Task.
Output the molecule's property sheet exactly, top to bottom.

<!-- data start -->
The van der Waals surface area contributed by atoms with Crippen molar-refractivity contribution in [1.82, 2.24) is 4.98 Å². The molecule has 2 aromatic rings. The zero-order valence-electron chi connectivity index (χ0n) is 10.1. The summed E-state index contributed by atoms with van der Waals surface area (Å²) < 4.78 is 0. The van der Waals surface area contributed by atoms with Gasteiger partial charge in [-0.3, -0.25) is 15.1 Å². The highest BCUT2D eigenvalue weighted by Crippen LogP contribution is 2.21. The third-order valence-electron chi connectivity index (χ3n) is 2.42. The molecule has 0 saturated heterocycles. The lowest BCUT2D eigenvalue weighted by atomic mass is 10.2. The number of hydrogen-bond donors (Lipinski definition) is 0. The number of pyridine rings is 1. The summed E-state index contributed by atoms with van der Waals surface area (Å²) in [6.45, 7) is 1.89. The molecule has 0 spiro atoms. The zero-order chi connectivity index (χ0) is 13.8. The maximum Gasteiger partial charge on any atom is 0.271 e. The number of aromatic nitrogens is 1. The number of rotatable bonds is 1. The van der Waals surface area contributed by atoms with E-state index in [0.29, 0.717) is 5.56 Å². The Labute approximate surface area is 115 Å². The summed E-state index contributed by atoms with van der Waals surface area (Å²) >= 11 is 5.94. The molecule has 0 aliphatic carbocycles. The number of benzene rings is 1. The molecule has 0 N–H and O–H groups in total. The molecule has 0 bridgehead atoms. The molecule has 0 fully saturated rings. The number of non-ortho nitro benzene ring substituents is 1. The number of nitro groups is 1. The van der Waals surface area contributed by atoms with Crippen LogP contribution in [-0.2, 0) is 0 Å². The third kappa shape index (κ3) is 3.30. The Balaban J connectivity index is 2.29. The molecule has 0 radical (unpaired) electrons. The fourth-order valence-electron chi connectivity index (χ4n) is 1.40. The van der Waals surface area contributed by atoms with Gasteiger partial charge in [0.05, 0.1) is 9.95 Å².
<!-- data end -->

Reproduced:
The van der Waals surface area contributed by atoms with Crippen molar-refractivity contribution in [1.82, 2.24) is 4.98 Å². The molecule has 2 aromatic rings. The zero-order valence-electron chi connectivity index (χ0n) is 10.1. The summed E-state index contributed by atoms with van der Waals surface area (Å²) < 4.78 is 0. The van der Waals surface area contributed by atoms with Gasteiger partial charge in [-0.3, -0.25) is 15.1 Å². The highest BCUT2D eigenvalue weighted by Crippen LogP contribution is 2.21. The third-order valence-electron chi connectivity index (χ3n) is 2.42. The molecule has 0 saturated heterocycles. The lowest BCUT2D eigenvalue weighted by atomic mass is 10.2. The number of hydrogen-bond donors (Lipinski definition) is 0. The number of pyridine rings is 1. The summed E-state index contributed by atoms with van der Waals surface area (Å²) in [6.45, 7) is 1.89. The molecule has 0 spiro atoms. The zero-order chi connectivity index (χ0) is 13.8. The maximum Gasteiger partial charge on any atom is 0.271 e. The number of aromatic nitrogens is 1. The number of rotatable bonds is 1. The van der Waals surface area contributed by atoms with E-state index in [0.29, 0.717) is 5.56 Å². The Labute approximate surface area is 115 Å². The summed E-state index contributed by atoms with van der Waals surface area (Å²) >= 11 is 5.94. The molecule has 0 aliphatic carbocycles. The number of benzene rings is 1. The molecule has 0 N–H and O–H groups in total. The molecule has 0 bridgehead atoms. The molecule has 0 fully saturated rings. The number of non-ortho nitro benzene ring substituents is 1. The number of nitro groups is 1. The van der Waals surface area contributed by atoms with Crippen LogP contribution in [-0.2, 0) is 0 Å². The third kappa shape index (κ3) is 3.30. The Balaban J connectivity index is 2.29. The molecule has 0 radical (unpaired) electrons. The fourth-order valence-electron chi connectivity index (χ4n) is 1.40. The van der Waals surface area contributed by atoms with Gasteiger partial charge in [0.05, 0.1) is 9.95 Å².